Fiedor, Van Epps & Associates





Offer in Compromise


An Offer in Compromise (OIC) is an agreement between the taxpayer and the government that settles a tax liability for payment of less than the full amount owed.

 The Internal Revenue Service and State of California tax agencies will generally accept an OIC when it is unlikely the tax liability can be collected in full and the amount offered “reasonably” reflects collection potential. “Reasonably” as determined by the tax agencies is not necessarily what a taxpayer thinks is reasonable.

There are three types of Offers involving IRS; doubt as to collectability, doubt as to liability, and effective tax administration (ETA). The most typical OIC is the collectability issue—the taxpayer is unable to pay the taxes in full, and the IRS is satisfied full payment cannot be achieved by liquidating assets or by installment agreements. The IRS makes the decision whether an offer is acceptable based on full financial disclosure by the taxpayer.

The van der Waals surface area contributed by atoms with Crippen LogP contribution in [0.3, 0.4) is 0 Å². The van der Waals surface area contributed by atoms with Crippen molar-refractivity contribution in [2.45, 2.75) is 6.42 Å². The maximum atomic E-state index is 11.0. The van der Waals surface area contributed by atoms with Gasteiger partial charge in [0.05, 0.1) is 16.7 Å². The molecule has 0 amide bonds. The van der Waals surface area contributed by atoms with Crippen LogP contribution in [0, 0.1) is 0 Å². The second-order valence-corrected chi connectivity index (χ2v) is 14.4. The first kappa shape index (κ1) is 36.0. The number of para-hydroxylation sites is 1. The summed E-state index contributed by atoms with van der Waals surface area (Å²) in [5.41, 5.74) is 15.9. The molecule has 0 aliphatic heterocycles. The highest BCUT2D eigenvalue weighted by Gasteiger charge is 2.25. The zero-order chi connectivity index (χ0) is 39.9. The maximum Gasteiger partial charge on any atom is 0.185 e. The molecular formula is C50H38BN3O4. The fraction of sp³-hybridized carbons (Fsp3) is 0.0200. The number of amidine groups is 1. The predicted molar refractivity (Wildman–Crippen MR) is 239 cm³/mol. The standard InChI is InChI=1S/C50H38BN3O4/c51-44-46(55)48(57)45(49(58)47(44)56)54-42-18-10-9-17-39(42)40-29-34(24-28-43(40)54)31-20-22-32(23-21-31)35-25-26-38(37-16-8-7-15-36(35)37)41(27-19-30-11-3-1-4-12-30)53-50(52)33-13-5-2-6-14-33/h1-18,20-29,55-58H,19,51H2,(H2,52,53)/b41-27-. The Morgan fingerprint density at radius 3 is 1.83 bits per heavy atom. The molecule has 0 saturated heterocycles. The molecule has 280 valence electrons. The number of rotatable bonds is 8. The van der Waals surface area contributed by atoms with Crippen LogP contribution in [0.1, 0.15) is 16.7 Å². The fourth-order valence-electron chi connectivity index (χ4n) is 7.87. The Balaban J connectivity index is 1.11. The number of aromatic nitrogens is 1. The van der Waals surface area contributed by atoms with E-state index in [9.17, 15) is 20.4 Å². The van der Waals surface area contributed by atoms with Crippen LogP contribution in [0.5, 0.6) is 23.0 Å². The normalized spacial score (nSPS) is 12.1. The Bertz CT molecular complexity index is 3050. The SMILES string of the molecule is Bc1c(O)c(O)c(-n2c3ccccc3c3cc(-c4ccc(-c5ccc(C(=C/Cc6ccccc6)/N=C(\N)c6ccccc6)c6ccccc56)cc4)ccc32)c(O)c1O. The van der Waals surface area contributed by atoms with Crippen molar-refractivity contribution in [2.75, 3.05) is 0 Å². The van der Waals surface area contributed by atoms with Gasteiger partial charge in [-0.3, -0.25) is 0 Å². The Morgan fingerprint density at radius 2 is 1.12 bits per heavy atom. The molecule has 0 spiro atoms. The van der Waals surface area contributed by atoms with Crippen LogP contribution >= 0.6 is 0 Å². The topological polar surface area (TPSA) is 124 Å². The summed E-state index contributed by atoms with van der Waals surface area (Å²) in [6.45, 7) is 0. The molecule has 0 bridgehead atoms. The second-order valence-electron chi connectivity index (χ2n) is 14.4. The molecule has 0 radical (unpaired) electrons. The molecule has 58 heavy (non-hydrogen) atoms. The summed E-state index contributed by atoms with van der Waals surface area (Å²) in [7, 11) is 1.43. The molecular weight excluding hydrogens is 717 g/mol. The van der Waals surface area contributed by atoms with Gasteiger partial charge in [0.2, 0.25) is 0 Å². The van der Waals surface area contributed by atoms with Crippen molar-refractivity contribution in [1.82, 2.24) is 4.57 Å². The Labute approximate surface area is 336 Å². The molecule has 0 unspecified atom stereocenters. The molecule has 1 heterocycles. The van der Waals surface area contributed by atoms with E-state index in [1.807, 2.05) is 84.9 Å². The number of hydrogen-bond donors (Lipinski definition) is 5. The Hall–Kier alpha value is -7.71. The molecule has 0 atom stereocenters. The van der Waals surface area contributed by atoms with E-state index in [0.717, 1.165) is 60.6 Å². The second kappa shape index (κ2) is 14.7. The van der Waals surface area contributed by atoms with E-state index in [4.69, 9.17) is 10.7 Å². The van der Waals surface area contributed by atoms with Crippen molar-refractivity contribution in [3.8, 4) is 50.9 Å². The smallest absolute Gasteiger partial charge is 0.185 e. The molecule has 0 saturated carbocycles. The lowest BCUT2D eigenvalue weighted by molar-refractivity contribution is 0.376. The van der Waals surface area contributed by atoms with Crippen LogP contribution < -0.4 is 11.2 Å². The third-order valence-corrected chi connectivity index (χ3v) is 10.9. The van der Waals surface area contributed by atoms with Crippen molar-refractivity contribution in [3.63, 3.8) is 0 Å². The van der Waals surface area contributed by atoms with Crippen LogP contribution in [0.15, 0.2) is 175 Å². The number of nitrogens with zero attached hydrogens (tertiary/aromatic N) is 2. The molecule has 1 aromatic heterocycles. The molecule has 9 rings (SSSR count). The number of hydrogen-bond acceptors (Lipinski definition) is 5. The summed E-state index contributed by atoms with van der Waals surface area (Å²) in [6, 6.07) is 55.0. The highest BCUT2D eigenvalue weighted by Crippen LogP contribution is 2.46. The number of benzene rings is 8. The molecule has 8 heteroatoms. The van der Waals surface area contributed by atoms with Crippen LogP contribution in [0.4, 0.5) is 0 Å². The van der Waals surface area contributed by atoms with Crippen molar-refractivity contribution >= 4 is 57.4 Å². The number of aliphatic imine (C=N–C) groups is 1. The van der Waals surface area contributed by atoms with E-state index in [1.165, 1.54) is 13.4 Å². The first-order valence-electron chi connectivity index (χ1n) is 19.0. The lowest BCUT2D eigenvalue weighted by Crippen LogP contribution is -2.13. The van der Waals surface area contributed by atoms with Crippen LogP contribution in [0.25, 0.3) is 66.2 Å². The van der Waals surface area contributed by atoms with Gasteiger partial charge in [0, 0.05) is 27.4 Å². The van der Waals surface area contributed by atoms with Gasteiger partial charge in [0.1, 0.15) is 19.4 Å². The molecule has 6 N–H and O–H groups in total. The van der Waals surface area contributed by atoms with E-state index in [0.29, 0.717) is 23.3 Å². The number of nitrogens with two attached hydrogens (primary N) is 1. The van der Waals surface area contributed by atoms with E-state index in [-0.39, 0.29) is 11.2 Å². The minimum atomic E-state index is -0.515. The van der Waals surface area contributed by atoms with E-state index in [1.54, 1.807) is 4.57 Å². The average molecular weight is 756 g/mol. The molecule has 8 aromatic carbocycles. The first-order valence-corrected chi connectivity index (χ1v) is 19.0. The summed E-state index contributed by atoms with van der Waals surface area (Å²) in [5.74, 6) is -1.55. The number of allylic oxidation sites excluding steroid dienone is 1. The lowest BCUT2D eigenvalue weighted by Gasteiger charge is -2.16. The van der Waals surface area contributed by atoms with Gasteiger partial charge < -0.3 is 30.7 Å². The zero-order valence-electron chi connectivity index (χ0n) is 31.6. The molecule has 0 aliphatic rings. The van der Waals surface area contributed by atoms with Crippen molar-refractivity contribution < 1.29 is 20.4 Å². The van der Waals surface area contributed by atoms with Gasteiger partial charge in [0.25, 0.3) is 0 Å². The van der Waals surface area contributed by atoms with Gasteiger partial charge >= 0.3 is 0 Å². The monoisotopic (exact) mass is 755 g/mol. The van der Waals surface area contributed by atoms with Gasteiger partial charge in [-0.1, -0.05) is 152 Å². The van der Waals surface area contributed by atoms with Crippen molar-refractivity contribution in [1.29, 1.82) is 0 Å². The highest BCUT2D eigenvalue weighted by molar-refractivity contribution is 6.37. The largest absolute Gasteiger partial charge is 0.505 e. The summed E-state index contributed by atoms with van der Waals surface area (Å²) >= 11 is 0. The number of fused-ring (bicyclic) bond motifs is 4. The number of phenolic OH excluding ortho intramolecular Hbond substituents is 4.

Doubt as to liability OICs are submitted when the taxpayer has a “legitimate doubt that all or a portion of the liability is owed.” “Legitimate” is the key word here; IRS is very narrow minded as to what constitutes a “legitimate doubt.”

ETA (Effective Tax Administration) offers means the taxpayer does not doubt the liability is correct and there is potential to collect the full amount, but an “exceptional circumstance” exists that would allow IRS to consider an offer. To be eligible, a taxpayer must show collection of the liability would create an “economic hardship” or it would not be “fair or equitable” to collect the liability. Key words here are “economic hardship” and  “fair or equitable”, which may be vastly different as perceived by the taxpayer and the IRS.

 There are many pitfalls and dangers that should be considered before submission of any Offer in Compromise to the IRS or California tax agency. It is not uncommon that the submission (and ultimate rejection) of an OIC has caused a taxpayer more grief than what the taxpayer started with. We will advise a client whether or not to submit an OIC and the consequences of that action.

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Fiedor, Van Epps & Associates

Tax Liability Consultation, Representation and Financial Investigations
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